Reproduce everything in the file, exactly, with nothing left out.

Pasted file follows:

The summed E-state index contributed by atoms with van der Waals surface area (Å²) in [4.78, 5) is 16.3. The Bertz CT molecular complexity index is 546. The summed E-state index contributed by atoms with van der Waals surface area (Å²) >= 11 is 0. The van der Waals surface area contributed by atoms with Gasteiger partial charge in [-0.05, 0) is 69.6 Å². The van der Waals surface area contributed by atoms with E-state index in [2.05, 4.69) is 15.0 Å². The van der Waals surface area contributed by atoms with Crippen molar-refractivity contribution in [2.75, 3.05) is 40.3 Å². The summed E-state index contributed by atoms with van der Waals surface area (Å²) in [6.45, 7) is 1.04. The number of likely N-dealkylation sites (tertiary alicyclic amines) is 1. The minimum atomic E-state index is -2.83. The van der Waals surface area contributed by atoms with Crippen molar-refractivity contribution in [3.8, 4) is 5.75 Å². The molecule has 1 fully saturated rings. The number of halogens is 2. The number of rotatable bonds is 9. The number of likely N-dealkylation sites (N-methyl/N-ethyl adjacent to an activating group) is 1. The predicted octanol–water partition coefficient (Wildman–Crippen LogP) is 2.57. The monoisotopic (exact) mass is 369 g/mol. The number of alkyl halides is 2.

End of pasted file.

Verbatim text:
The summed E-state index contributed by atoms with van der Waals surface area (Å²) in [4.78, 5) is 16.3. The Bertz CT molecular complexity index is 546. The summed E-state index contributed by atoms with van der Waals surface area (Å²) >= 11 is 0. The van der Waals surface area contributed by atoms with Gasteiger partial charge in [-0.05, 0) is 69.6 Å². The van der Waals surface area contributed by atoms with E-state index in [2.05, 4.69) is 15.0 Å². The van der Waals surface area contributed by atoms with Crippen molar-refractivity contribution in [2.75, 3.05) is 40.3 Å². The summed E-state index contributed by atoms with van der Waals surface area (Å²) in [6.45, 7) is 1.04. The number of likely N-dealkylation sites (tertiary alicyclic amines) is 1. The minimum atomic E-state index is -2.83. The van der Waals surface area contributed by atoms with Crippen molar-refractivity contribution in [3.8, 4) is 5.75 Å². The molecule has 1 fully saturated rings. The number of halogens is 2. The number of rotatable bonds is 9. The number of likely N-dealkylation sites (N-methyl/N-ethyl adjacent to an activating group) is 1. The predicted octanol–water partition coefficient (Wildman–Crippen LogP) is 2.57. The monoisotopic (exact) mass is 369 g/mol. The number of alkyl halides is 2.